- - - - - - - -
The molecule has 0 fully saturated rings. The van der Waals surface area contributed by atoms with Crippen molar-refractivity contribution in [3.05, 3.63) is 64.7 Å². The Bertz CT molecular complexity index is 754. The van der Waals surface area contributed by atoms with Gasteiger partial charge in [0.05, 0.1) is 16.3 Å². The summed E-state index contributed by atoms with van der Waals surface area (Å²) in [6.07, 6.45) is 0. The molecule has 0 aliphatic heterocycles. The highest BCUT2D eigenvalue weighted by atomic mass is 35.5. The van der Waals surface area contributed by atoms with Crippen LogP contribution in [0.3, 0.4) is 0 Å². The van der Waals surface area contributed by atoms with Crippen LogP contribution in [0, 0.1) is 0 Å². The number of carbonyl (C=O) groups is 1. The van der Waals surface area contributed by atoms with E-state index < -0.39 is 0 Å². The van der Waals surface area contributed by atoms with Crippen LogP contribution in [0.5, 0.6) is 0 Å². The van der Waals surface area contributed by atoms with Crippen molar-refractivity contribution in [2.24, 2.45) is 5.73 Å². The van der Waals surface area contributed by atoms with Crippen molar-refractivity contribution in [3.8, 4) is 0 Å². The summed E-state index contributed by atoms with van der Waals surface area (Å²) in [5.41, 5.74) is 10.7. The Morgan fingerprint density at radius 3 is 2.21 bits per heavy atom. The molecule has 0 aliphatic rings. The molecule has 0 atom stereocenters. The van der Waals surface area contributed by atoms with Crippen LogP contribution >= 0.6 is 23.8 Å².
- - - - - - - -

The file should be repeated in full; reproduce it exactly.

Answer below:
The molecule has 0 fully saturated rings. The van der Waals surface area contributed by atoms with Crippen molar-refractivity contribution in [3.05, 3.63) is 64.7 Å². The Bertz CT molecular complexity index is 754. The van der Waals surface area contributed by atoms with Gasteiger partial charge in [0.05, 0.1) is 16.3 Å². The summed E-state index contributed by atoms with van der Waals surface area (Å²) in [6.07, 6.45) is 0. The molecule has 0 aliphatic heterocycles. The highest BCUT2D eigenvalue weighted by atomic mass is 35.5. The van der Waals surface area contributed by atoms with Crippen LogP contribution in [0.3, 0.4) is 0 Å². The van der Waals surface area contributed by atoms with Crippen LogP contribution in [0, 0.1) is 0 Å². The number of carbonyl (C=O) groups is 1. The van der Waals surface area contributed by atoms with E-state index < -0.39 is 0 Å². The van der Waals surface area contributed by atoms with Crippen LogP contribution in [0.5, 0.6) is 0 Å². The van der Waals surface area contributed by atoms with Crippen molar-refractivity contribution in [2.24, 2.45) is 5.73 Å². The van der Waals surface area contributed by atoms with Crippen molar-refractivity contribution in [3.8, 4) is 0 Å². The summed E-state index contributed by atoms with van der Waals surface area (Å²) in [5.41, 5.74) is 10.7. The Morgan fingerprint density at radius 3 is 2.21 bits per heavy atom. The molecule has 0 aliphatic rings. The molecule has 0 atom stereocenters. The van der Waals surface area contributed by atoms with Crippen LogP contribution >= 0.6 is 23.8 Å².